This picture taken on January 29, 2016 in Lagos shows 1000 naira banknotes, Nigeria’s currency. Nigeria’s central bank governor, Godwin Emefiele, on January 26 dismissed calls to devalue the naira in his monetary policy committee statement. Instead he chose to continue propping up the currency at 197-199 naira to the dollar and maintain foreign-exchange restrictions. As a result, the naira on the black market is hovering around a record low of 305, fuelling complaints from domestic and foreign businesses who can’t access dollars required for imports. / AFP / PIUS UTOMI EKPEI (Photo credit should read PIUS UTOMI EKPEI/AFP/Getty Images)

Nigeria Spends N6.16tn On Debt Servicing

According to the 2023-2025 Medium Term Expenditure Framework & Fiscal Strategy Paper, debt service gulped N6.16trllion in 16 months.

In 2021, the Federal Government spent N4.22trllion on debt service, and further N1.94trllion between January and April 2022.

A breakdown shows that domestic debt service cost N2.05trllion, while foreign debt service gulped N946.29billion in 2021.

There was also N600m sinking fund and N1.22tn interest on ways and means, which is defined as the government borrowing from the Central Bank of Nigeria.

In the first four months of 2022, domestic debt servicing cost was N1.2tn, whereas foreign debt service expenditure amounted to N334.24bn. There was also N405.93bn interest on ways and means.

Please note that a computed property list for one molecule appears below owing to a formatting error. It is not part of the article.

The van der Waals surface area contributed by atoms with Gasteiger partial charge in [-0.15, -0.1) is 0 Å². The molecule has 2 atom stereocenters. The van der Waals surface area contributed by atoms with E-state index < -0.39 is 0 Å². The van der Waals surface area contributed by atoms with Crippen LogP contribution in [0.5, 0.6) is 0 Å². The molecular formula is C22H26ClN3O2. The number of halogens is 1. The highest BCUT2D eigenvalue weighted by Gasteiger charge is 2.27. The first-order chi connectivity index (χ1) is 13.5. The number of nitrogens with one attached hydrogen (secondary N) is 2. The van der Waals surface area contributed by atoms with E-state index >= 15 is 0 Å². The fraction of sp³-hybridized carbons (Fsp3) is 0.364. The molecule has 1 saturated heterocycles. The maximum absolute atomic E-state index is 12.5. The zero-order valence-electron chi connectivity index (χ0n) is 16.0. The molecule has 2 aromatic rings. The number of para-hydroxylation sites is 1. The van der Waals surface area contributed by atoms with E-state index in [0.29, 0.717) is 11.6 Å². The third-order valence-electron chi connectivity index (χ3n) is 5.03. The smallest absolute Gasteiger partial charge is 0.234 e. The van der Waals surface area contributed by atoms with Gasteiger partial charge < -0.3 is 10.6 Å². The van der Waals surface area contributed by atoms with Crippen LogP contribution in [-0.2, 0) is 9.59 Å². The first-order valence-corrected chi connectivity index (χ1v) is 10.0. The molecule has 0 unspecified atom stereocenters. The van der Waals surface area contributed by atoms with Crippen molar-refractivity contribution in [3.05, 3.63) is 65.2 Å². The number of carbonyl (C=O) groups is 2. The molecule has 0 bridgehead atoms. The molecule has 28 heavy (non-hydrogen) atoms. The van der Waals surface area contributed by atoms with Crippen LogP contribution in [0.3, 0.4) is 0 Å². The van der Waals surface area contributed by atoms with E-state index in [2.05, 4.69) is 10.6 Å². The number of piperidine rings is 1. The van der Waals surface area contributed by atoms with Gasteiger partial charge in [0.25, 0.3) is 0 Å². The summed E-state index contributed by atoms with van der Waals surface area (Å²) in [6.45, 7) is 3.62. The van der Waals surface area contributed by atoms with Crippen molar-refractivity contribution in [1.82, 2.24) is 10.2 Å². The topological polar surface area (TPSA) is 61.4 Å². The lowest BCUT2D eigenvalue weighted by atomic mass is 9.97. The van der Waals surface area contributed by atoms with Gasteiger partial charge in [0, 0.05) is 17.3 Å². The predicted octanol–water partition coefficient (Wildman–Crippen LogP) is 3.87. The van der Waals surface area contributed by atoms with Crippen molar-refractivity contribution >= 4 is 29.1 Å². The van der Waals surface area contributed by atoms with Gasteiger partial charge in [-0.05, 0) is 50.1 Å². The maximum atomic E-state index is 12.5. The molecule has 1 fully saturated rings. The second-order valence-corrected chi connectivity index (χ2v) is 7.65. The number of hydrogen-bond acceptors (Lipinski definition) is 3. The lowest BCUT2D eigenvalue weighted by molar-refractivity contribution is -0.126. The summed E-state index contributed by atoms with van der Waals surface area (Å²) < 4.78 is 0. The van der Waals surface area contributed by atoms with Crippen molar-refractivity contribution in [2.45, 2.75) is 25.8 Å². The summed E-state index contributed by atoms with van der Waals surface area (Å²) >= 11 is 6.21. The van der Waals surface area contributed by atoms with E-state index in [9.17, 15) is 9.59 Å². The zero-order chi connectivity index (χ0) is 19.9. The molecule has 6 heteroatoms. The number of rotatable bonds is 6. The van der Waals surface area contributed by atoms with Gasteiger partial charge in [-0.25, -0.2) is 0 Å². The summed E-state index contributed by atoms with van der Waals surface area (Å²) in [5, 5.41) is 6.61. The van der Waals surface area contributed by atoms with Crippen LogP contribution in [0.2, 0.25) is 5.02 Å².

The Federal Government further projected that debt servicing to cost N10.43tn by 2025, according to the 2023-2025 MTEF/FSP document.

This is a 182.66 per cent increase from the N3.69tn budgeted for debt service in 2022.

Recall that Nigeria’s debt servicing bill increased by 109 per cent, from N429bn in December 2021 to N896bn in March 2022.

The World Bank, also, recently said that Nigeria’s debt, which might be considered sustainable for now, was vulnerable and costly.

According to the Washington-based global financial institution, the country’s debt was also at risk of becoming unsustainable in the event of macro-fiscal shocks.

The World Bank recently said that Nigerian states would likely lose N18.8bn in oil and gas revenues in 2022, as worsening revenue collection at the federation level would increase budgetary pressures for the states.

According to the global lender, the declining revenue from the federation had put many states in a precarious fiscal position.

Kehinde Ogunyale

Reporting on the data-driven economy, and investigations.

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